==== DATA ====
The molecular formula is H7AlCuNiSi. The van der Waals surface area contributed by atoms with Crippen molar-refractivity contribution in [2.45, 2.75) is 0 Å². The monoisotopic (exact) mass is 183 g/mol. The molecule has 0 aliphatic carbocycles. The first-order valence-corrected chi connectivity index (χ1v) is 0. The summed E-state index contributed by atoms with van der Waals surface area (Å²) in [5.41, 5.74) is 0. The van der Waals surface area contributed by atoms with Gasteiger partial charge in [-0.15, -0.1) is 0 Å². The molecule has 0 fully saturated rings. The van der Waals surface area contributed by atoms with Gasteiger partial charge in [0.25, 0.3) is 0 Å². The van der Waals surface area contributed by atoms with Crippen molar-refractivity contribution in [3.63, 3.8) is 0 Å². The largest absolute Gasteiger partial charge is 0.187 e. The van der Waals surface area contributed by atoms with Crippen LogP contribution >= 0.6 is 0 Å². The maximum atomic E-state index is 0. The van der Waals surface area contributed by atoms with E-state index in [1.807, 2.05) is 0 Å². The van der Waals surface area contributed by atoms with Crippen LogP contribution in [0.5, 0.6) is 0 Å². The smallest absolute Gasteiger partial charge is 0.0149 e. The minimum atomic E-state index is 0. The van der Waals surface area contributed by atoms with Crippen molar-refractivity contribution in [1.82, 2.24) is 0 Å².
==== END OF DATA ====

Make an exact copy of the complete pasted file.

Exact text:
The molecular formula is H7AlCuNiSi. The van der Waals surface area contributed by atoms with Crippen molar-refractivity contribution in [2.45, 2.75) is 0 Å². The monoisotopic (exact) mass is 183 g/mol. The molecule has 0 aliphatic carbocycles. The first-order valence-corrected chi connectivity index (χ1v) is 0. The summed E-state index contributed by atoms with van der Waals surface area (Å²) in [5.41, 5.74) is 0. The van der Waals surface area contributed by atoms with Gasteiger partial charge in [-0.15, -0.1) is 0 Å². The molecule has 0 fully saturated rings. The van der Waals surface area contributed by atoms with Gasteiger partial charge in [0.25, 0.3) is 0 Å². The van der Waals surface area contributed by atoms with Crippen molar-refractivity contribution in [3.63, 3.8) is 0 Å². The largest absolute Gasteiger partial charge is 0.187 e. The van der Waals surface area contributed by atoms with Crippen LogP contribution >= 0.6 is 0 Å². The maximum atomic E-state index is 0. The van der Waals surface area contributed by atoms with E-state index in [1.807, 2.05) is 0 Å². The van der Waals surface area contributed by atoms with Crippen LogP contribution in [0.5, 0.6) is 0 Å². The smallest absolute Gasteiger partial charge is 0.0149 e. The minimum atomic E-state index is 0. The van der Waals surface area contributed by atoms with Crippen molar-refractivity contribution in [1.82, 2.24) is 0 Å².